A blog by Samuel Tsai, Program Coordinator secondment (Senior Occupational Therapist), AEIOU Foundation
Ever wondered what an Occupational Therapist actually does? There are so many times I’ve been asked if my job involves helping people find their true calling in a career occupation. So you can imagine that it brings me great joy when I meet someone who tells me ‘I know exactly what you do’.
Over the past week, my fellow OTs and I have been celebrating World Occupational Therapy Week, and I wanted to share a glimpse into my life as an OT and what that means... It may not be what you expect.
Let’s clear one thing up first: in Occupational Therapy, “occupation” refers to the everyday activities that people need to, want to or are expected to be capable of completing. For children, these activities centre around play and learning, including engaging with toys, tying their shoelaces and fostering independence. This is OT, and this is how an OT contributes to a child’s development at AEIOU.
There are four main facets of the early intervention service at AEIOU which are driven by our occupational therapists:
- Play skills (so a child is able to occupy their time through play with toys);
- Social skills (so a child is able to engage with their friends or has an awareness of their surroundings for the early learners);
- Self-help skills (so a child is able to complete daily tasks independently, e.g. dressing, toileting and mealtimes); and
- Fine and gross motor skills (so a child has the ability to engage in outdoor activities and can hold a pencil with a functional grasp).
In my role as an OT, I work together with my transdisciplinary team to create opportunities to practice and develop these essential skills during the intensive program time. Transdisciplinary means that as a team of professionals, we work together to evaluate, implement and assess the supports we provide to children.
- At AEIOU, after the families drop their children to the centre, we begin the day’s program in the rooms with Morning Circle Time. This is where we practice our attending skills and social skills. I work with the Room Leader to engage the children’s attention—and keep them engaged!—in a warm welcome to the day ahead. We practice waiting our turn to greet another child in the group, and practice our social skills by saying hello to our friends.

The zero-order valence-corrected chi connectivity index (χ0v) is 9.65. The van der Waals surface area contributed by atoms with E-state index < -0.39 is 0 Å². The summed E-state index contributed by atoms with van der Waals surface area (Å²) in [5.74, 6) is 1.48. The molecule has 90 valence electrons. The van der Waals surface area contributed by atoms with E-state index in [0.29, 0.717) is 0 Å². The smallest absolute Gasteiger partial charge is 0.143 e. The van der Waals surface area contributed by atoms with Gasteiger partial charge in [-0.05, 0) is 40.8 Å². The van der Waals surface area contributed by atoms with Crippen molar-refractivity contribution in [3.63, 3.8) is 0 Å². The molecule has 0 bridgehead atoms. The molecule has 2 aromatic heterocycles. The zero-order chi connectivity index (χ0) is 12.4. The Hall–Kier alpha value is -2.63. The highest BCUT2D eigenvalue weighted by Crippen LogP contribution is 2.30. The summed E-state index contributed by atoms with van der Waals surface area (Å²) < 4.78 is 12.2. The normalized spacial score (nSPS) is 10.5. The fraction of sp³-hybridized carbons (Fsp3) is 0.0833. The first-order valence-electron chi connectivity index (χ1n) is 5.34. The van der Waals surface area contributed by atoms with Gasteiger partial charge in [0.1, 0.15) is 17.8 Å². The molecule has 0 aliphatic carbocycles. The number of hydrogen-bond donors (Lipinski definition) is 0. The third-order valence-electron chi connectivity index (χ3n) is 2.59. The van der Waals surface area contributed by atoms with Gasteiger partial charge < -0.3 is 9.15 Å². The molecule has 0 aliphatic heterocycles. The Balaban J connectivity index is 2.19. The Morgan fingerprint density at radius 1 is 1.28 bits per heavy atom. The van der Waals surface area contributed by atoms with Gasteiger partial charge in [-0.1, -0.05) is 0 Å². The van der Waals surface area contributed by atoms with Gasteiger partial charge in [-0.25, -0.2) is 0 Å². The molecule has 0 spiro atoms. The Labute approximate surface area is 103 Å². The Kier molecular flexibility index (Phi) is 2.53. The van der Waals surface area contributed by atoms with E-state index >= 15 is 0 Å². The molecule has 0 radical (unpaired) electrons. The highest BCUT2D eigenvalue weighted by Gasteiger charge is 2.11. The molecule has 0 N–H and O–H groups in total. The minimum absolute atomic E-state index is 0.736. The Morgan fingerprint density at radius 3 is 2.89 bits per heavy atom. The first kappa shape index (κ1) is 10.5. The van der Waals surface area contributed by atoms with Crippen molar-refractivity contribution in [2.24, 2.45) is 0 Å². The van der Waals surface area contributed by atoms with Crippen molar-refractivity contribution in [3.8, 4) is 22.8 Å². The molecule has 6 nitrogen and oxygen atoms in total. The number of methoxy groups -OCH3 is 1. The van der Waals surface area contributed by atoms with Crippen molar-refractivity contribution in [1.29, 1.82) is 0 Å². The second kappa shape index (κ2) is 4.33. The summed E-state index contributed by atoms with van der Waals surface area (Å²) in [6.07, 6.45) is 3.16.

- At morning tea or lunch, I work with the children to collect and open their lunchbox, to eat their lunch, and to pack it away. For many of our families, developing independence during mealtimes is a key goal. This might involve me sitting with a child and teaching them the steps involved to feed themselves a pot of yoghurt: using a spoon, lifting it to your mouth.
- My time spent in our learning centres is heavily focused on developing the children’s play skills. Some of our children are uninterested in playing when they initially start at AEIOU, but it is my job to find ways to make their play fun and meaningful for them—this is all about the children occupying their time in a functional way. Play is an important part of our program as it facilitates the development of other skills such as requesting, problem solving, concepts and motor skills.
- When it’s time for outside play, we like to work up a sweat! Admittedly, this is one of my favourite parts of the day, and you’ll see me running around playing chase with the children, jumping on the trampoline or making sandcastles in the sandpit. As always with play, it’s important for us to follow the child’s lead when expanding their interests and we encourage a child to engage in activities for an appropriate duration of time. During outside play, my role as an OT also sees me working with the children to keep their hats, shoes and socks on for the session.
- When it’s time for a nappy change, I’m working with a child to develop their independence in pulling their pants up and down, sitting on the toilet (for an appropriate duration of time) and washing their hands thoroughly with soap. For children who aren’t yet toilet trained, participation in the toileting routine is an essential first step.
- Social group is a crowd favourite among the children and staff. The children usually have way too much fun to realise they are actually learning! When it’s my turn to run the social group, I focus on thinking up fun and novel ways to teach new and consolidate existing skills. Each social group is tailored to target a specific skill: for example, we will play ‘Duck, Duck, Goose’ to practise playing group games and ‘Musical Chairs’ to work on tolerating the sense of losing in play. We will practise waiting our turn to ‘Pin the Tail on the Donkey’. During social groups, OTs may work alongside speech pathologists to develop conversational skills by answering social questions such as “What is your favourite colour?”
So, what is OT when it looks so different throughout the day and across each activity? At AEIOU, while every day is a new challenge, in everything that we do, OTs all work with the children towards one overarching goal: supporting the development of the everyday skills they need to be able to interact with the world around them. Day-to-day, an OT’s work comes in the form of teaching children to tie their shoelaces or how to hold their pencil, but an OT’s deeper work is to encourage a child’s love of play, share skills to engage in social situations, and foster their self-help skills and independence.
Every day, I get to work with these little people to help them access and interact with the world they live in. This is what OT really is, and it’s the reason why I come to my job at AEIOU each day with a spring in my step.